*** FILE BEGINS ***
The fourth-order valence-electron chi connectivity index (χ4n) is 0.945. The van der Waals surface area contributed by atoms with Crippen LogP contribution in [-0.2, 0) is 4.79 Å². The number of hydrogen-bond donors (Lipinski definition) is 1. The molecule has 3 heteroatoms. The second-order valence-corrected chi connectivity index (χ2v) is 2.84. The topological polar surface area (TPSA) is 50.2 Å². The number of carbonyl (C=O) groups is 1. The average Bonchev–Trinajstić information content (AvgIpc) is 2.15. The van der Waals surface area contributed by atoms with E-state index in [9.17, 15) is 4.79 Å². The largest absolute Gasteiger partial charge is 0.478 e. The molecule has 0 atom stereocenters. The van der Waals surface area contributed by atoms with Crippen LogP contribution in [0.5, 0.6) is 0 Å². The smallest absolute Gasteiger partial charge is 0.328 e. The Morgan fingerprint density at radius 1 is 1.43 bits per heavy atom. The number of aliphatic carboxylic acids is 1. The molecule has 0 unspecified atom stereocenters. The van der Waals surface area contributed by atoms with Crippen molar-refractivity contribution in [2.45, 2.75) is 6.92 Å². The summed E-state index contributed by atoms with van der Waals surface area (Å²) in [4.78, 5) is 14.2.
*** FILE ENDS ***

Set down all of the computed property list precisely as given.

The fourth-order valence-electron chi connectivity index (χ4n) is 0.945. The van der Waals surface area contributed by atoms with Crippen LogP contribution in [-0.2, 0) is 4.79 Å². The number of hydrogen-bond donors (Lipinski definition) is 1. The molecule has 3 heteroatoms. The second-order valence-corrected chi connectivity index (χ2v) is 2.84. The topological polar surface area (TPSA) is 50.2 Å². The number of carbonyl (C=O) groups is 1. The average Bonchev–Trinajstić information content (AvgIpc) is 2.15. The van der Waals surface area contributed by atoms with E-state index in [9.17, 15) is 4.79 Å². The largest absolute Gasteiger partial charge is 0.478 e. The molecule has 0 atom stereocenters. The van der Waals surface area contributed by atoms with Crippen LogP contribution in [0.5, 0.6) is 0 Å². The smallest absolute Gasteiger partial charge is 0.328 e. The Morgan fingerprint density at radius 1 is 1.43 bits per heavy atom. The number of aliphatic carboxylic acids is 1. The molecule has 0 unspecified atom stereocenters. The van der Waals surface area contributed by atoms with Crippen molar-refractivity contribution in [2.45, 2.75) is 6.92 Å². The summed E-state index contributed by atoms with van der Waals surface area (Å²) in [4.78, 5) is 14.2.